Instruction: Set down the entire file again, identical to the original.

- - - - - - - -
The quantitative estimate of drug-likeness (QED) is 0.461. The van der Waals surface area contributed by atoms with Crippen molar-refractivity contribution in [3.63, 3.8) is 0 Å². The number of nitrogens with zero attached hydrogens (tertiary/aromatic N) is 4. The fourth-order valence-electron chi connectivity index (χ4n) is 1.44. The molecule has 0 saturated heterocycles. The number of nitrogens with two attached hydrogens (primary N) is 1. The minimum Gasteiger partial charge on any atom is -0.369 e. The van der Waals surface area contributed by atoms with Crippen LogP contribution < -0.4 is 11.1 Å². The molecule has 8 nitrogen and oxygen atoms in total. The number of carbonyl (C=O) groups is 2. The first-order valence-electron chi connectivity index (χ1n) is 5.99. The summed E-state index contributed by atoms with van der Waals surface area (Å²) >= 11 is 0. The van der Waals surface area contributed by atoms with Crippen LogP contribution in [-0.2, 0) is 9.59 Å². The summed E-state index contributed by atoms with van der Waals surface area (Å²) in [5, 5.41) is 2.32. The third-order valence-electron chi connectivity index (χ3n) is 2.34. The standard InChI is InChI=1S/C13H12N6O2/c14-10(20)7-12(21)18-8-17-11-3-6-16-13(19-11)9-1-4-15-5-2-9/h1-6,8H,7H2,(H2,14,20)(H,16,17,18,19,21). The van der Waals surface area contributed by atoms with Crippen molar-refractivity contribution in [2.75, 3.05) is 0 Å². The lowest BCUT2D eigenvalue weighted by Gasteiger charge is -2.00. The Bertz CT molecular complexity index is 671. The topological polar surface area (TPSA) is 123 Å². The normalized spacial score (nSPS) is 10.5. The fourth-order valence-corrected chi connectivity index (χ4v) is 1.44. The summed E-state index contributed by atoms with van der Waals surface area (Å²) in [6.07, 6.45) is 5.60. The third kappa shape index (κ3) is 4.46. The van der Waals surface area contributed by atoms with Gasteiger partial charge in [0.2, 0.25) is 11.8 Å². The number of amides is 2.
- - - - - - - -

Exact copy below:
The quantitative estimate of drug-likeness (QED) is 0.461. The van der Waals surface area contributed by atoms with Crippen molar-refractivity contribution in [3.63, 3.8) is 0 Å². The number of nitrogens with zero attached hydrogens (tertiary/aromatic N) is 4. The fourth-order valence-electron chi connectivity index (χ4n) is 1.44. The molecule has 0 saturated heterocycles. The number of nitrogens with two attached hydrogens (primary N) is 1. The minimum Gasteiger partial charge on any atom is -0.369 e. The van der Waals surface area contributed by atoms with Crippen LogP contribution < -0.4 is 11.1 Å². The molecule has 8 nitrogen and oxygen atoms in total. The number of carbonyl (C=O) groups is 2. The first-order valence-electron chi connectivity index (χ1n) is 5.99. The summed E-state index contributed by atoms with van der Waals surface area (Å²) >= 11 is 0. The van der Waals surface area contributed by atoms with Crippen LogP contribution in [-0.2, 0) is 9.59 Å². The summed E-state index contributed by atoms with van der Waals surface area (Å²) in [5, 5.41) is 2.32. The third-order valence-electron chi connectivity index (χ3n) is 2.34. The standard InChI is InChI=1S/C13H12N6O2/c14-10(20)7-12(21)18-8-17-11-3-6-16-13(19-11)9-1-4-15-5-2-9/h1-6,8H,7H2,(H2,14,20)(H,16,17,18,19,21). The van der Waals surface area contributed by atoms with Crippen molar-refractivity contribution in [2.75, 3.05) is 0 Å². The lowest BCUT2D eigenvalue weighted by Gasteiger charge is -2.00. The Bertz CT molecular complexity index is 671. The topological polar surface area (TPSA) is 123 Å². The normalized spacial score (nSPS) is 10.5. The fourth-order valence-corrected chi connectivity index (χ4v) is 1.44. The summed E-state index contributed by atoms with van der Waals surface area (Å²) in [6.07, 6.45) is 5.60. The third kappa shape index (κ3) is 4.46. The van der Waals surface area contributed by atoms with Gasteiger partial charge in [0.2, 0.25) is 11.8 Å². The number of amides is 2.